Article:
Do you notice a lack of women in technology? If so, why do you think that’s the case? 

Yes, I do. Our community, including females, has certain expectations for women, especially for working moms. Although the tech industry has been trying to promote a more friendly environment for women, there are still barriers that we need to break due to stereotypes and pop culture. One way is to provide the right resources and guidance for young women to pursue STEM careers fearlessly. We need more talented young women to join the party.  

Many women in the tech industry consider themselves introverts. Are you an introvert, and if so, what is the most difficult thing about being an introvert in the tech industry? How did you overcome it? 

I am an introvert and not very social, so I fully understand the challenges. It is very natural for some people to start a conversation and make connections with co-workers at work, but I need some time to cultivate a relationship with the team. For a group of people I am not familiar with, it may not be easy for me to join conversations. However, I observe people, pay attention to others’ points of view, care about co-workers and do well during one-on-one conversations. In addition, I found technology is a common interest and language I can use to make a connection with co-workers. Once that initial connection is established, the deeper trust relationship will continue to build up, and it comes with long-term friendship as well.  

Is there a female technologist you admire who has influenced your career journey and choices?  

I have been fortunate to have the opportunity to work with a lot of amazing female technologists inside and outside Intel (co-workers, mentors, mentees, and technologists from other companies). I also have multiple female role models that I look up to for my career development. Their wisdom constantly influences my career choices. More importantly, they provide me with a friendly environment, strong support, and encouragement. My SWE leadership award was nominated initially by two amazing females and supported by a couple of female coaches. As I mentioned, I am super lucky to be in such an encouraging and supportive working environment.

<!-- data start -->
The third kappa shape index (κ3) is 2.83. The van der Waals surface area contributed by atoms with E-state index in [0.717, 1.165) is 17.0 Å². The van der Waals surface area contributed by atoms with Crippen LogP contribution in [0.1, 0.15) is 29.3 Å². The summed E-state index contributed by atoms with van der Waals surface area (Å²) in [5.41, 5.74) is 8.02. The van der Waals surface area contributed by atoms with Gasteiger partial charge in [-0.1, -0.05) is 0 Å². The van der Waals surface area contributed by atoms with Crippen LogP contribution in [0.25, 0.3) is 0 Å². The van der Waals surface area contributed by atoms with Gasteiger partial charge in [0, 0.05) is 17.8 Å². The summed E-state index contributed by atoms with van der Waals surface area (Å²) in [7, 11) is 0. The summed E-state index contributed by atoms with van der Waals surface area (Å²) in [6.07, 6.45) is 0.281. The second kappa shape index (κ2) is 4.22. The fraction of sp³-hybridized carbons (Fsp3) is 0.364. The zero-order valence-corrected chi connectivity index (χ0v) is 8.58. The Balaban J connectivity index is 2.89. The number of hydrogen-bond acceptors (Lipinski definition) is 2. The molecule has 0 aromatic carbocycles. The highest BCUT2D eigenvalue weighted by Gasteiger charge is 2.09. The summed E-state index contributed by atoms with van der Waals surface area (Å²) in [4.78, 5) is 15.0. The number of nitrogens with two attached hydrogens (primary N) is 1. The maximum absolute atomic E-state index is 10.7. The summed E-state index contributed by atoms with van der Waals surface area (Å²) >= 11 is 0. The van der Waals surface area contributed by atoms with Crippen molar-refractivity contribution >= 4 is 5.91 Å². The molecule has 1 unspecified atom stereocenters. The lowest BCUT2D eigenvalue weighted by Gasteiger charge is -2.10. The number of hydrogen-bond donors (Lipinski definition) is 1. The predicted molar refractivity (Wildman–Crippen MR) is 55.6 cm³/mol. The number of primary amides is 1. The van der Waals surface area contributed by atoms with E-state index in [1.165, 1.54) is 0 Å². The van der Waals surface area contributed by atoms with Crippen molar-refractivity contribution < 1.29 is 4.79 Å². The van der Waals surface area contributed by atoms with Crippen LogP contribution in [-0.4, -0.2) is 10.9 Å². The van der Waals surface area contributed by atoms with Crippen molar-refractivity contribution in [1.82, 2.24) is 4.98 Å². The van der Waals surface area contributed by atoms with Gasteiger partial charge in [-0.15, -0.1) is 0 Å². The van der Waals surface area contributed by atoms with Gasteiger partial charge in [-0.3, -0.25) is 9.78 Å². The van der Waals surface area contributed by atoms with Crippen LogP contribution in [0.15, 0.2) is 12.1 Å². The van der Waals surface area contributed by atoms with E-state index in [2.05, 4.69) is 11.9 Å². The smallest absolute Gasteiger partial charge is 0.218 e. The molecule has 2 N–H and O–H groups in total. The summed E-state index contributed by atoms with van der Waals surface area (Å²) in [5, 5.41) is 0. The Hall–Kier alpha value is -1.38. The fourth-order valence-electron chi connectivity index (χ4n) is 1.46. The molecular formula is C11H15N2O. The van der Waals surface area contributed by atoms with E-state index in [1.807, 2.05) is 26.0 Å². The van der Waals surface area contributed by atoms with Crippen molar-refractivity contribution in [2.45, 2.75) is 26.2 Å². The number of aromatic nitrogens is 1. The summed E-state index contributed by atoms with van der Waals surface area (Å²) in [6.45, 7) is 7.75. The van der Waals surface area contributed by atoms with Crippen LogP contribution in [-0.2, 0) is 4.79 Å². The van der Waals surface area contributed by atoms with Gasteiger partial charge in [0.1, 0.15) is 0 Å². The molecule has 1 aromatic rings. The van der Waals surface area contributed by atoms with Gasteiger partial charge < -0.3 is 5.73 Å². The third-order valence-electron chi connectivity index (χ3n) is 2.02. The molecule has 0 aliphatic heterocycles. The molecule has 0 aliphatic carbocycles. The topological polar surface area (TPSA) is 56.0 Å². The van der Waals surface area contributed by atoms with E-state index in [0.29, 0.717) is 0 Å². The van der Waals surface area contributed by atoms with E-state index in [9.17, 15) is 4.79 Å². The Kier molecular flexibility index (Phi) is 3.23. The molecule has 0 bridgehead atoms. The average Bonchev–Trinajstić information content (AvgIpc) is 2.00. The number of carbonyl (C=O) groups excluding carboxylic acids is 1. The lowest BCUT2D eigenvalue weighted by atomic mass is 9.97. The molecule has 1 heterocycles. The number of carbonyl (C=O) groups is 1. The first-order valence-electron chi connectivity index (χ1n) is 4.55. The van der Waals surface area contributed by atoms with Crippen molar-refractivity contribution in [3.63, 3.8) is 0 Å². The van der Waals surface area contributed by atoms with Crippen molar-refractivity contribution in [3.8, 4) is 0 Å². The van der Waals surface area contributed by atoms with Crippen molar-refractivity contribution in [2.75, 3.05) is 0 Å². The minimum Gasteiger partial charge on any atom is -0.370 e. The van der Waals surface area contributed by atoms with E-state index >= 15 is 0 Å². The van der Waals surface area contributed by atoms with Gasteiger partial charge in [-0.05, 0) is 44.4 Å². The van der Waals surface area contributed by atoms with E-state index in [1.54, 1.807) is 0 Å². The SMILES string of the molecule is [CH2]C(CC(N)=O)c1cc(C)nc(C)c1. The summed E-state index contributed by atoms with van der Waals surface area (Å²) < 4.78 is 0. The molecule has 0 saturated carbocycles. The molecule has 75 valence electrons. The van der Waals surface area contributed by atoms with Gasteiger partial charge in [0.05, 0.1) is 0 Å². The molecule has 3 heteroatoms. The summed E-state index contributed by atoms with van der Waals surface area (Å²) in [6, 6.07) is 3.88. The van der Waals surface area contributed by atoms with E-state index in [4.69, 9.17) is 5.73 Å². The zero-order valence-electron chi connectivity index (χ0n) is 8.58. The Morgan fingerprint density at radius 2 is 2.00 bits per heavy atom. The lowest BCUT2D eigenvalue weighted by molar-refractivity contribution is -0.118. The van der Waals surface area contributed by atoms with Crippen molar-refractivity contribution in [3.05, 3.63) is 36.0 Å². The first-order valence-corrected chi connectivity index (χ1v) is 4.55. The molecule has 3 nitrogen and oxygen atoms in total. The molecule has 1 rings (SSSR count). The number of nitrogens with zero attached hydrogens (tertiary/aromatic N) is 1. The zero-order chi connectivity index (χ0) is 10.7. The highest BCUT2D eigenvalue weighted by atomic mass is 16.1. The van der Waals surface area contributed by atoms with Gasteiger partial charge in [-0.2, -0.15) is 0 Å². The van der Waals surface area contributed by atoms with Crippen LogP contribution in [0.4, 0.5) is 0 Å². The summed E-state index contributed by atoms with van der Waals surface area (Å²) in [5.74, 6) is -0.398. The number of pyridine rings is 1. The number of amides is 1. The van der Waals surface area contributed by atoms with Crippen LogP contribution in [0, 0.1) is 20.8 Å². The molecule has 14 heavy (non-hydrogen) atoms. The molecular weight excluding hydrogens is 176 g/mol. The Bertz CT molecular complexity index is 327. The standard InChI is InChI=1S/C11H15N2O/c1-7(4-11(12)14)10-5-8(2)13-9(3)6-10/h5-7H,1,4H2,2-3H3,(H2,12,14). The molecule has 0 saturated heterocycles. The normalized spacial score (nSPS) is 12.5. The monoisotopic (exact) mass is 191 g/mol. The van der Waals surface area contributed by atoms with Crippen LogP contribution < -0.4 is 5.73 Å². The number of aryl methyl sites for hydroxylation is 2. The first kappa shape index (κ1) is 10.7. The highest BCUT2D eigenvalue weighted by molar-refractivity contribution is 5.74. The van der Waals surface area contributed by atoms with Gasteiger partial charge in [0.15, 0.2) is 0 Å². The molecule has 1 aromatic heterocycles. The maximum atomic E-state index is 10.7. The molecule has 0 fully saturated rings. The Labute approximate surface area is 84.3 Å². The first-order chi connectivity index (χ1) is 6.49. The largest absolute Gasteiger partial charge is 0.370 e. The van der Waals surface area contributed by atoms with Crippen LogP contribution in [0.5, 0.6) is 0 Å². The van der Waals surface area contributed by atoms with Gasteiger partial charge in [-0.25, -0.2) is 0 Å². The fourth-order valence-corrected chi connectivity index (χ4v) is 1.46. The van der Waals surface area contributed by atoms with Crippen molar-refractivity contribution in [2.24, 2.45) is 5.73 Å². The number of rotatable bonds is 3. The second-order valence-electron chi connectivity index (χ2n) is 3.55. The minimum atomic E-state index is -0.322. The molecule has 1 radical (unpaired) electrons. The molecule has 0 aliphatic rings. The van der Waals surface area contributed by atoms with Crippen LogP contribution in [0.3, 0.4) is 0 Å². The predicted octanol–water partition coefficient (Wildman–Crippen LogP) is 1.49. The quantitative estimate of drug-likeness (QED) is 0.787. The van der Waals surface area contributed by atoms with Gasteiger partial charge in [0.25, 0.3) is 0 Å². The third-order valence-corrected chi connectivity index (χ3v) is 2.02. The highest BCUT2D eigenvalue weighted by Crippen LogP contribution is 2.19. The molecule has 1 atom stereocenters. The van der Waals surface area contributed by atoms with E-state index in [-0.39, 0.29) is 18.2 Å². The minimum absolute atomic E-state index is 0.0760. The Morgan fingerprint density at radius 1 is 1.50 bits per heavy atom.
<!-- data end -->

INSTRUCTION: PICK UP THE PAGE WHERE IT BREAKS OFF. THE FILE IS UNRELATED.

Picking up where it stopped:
What advice would you give to a woman considering a career in the tech industry? What do you wish you had known? 

Step out of your comfort zone! If you are passionate and curious about technology and innovation, let these drive your career. Do worry that you may or may not be successful. Learning from past experiences is another way to grow and tune your career path. Also, please take care of yourself, both physically and mentally, while you are advancing your career in the high-tech industry.   

Tell us about your recent patent and the impact your patent may have. 

My recent patent focus is on how to make remote collaboration experiences and remote teaching/learning experiences better by utilizing technologies to resolve some of the end users’ pain points. After the pandemic, it became a new norm for all of us at work or school. The recent patents will help with some innovative solutions to make these experiences better.